Good evening, friends,
Mushroom season is heating up and so is the frequency of rain so it looks like the next few weeks will produce some good newsletters. Ciara did the heavy lifting this week and found this tentacled toadstool, the Stinky Squid (Pseudocolus fusiformis), in wood chips at the local high school. She was savvy enough to take MM-quality photos which allows me to rub together the last two brain cells I have (after seeing Dead and Co three times in four nights) to write this week’s publication.
Stinkhorns are perhaps the most provocative mushroom. They’re foul in odor, often phallic in shape, and devilish in color. They can pop out of mulch, lawns, bare soil, and very occasionally on the sides of trees (saw that once on a Maple). I’ve previously written about the Devil’s Dipstick (Mutinus elegans) which I found in Central Park. Not only are these mushrooms provocative in smell and shape, but also in name. Provocative enough to compel Henrietta Darwin, the daughter of Charles Darwin, to hunt out stinkhorns and destroy them. While her puritanical spirit was sound, her methods of collecting them all in a basket before destroying them only helped to spread their spores further.
Speaking of spores, that gooey brown substance coating the inside of the tentacles is the gleba (seen below). That substance is the stinkhorns’ method of spore dispersal, completely different than the gills and pores we usually see on mushrooms. The putrid odor of the stinkhorn attracts insects (particularly flies) to the mushroom where they crawl in and eat the gleba. The insects then fly away and spread the spores - a reproductive method more similar to some plants (those that rely on pollen and pollinators) than it is to some fungi.
P. fusiformis is saprobic, digesting organic material like wood chips and leaf litter. Some folks will try to get rid of stinkhorns due to their unpleasant odor, but these short-lived mushrooms actually provide an important ecosystem service. Their digestion breaks down wood/organic materials which frees up carbon for other organisms to use - part of the carbon cycle. The species usually prefers urban/landscaped environments and is red or orange in color. P. fusiformis can be found in eastern North America and every continent outside of Antarctica. The mushrooms can be found spring through fall but seem to peak in late summer per the iNaturalist seasonality chart.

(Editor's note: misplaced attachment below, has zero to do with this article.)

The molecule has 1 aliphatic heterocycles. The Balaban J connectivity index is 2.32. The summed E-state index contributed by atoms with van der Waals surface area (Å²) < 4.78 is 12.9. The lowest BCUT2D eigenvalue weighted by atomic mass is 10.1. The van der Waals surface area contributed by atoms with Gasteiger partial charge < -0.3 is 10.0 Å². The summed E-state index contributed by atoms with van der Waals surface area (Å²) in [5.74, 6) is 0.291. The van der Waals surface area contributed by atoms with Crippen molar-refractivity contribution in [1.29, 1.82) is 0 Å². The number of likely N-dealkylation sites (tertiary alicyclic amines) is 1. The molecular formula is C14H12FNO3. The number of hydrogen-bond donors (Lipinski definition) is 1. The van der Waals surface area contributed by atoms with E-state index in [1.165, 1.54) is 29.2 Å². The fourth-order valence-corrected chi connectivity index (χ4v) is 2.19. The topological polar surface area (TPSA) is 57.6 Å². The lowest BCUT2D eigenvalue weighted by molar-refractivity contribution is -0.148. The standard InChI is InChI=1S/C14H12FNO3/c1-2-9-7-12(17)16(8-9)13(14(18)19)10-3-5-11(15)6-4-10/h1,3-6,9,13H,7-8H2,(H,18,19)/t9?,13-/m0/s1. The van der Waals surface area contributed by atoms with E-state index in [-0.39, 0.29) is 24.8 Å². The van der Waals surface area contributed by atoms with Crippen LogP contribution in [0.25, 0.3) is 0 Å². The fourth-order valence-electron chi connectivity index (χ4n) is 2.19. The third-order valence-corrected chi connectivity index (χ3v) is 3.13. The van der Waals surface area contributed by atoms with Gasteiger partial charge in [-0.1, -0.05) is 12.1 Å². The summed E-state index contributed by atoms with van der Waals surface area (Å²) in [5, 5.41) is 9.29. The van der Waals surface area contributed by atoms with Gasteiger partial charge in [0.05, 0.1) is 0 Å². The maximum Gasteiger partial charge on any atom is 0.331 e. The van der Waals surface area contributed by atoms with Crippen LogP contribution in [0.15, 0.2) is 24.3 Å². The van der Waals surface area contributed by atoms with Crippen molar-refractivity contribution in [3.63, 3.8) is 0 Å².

A similar species, Clathrus columnatus grows further south in North America, around the Gulf Coast, but the range can extend up to Pennsylvania and overlap with P. fusiformes. We can differentiate between the two by looking at the color of the “eggs”, aka the volva, from which the stinkhorns erupt. The eggs on our specimen, above, are grey while the more southern C. columnatus has white eggs.
Further, teasing apart the tentacles from the vulva to see if the arms are fused at the bottom is helpful for northeastern stinkhorn identification. Our P. fusiformes has fused arms while C. columnatus has separate arms that can separate from each other. There’s also a species, Clathrus archeri aka the octopus stinkhorn, that is red and the tentacles typically peel back at the top (to resemble an octopus).
We’re finally getting some rain - a nice change of pace from last summer. Speaking of which, this summer will begin for many with the solstice on Wednesday morning at 10:58 AM eastern. Make a point to check because this will be the shortest your shadow is all year,
1) Kuo, M. (2021, August). Pseudocolus fusiformis. Retrieved from the MushroomExpert.Com Web site: http://www.mushroomexpert.com/pseudocolus_fusiformis.html
4) Kuo, M. (2020, July). Clathrus columnatus. Retrieved from the MushroomExpert.Com Web site: http://www.mushroomexpert.com/clathrus_columnatus.html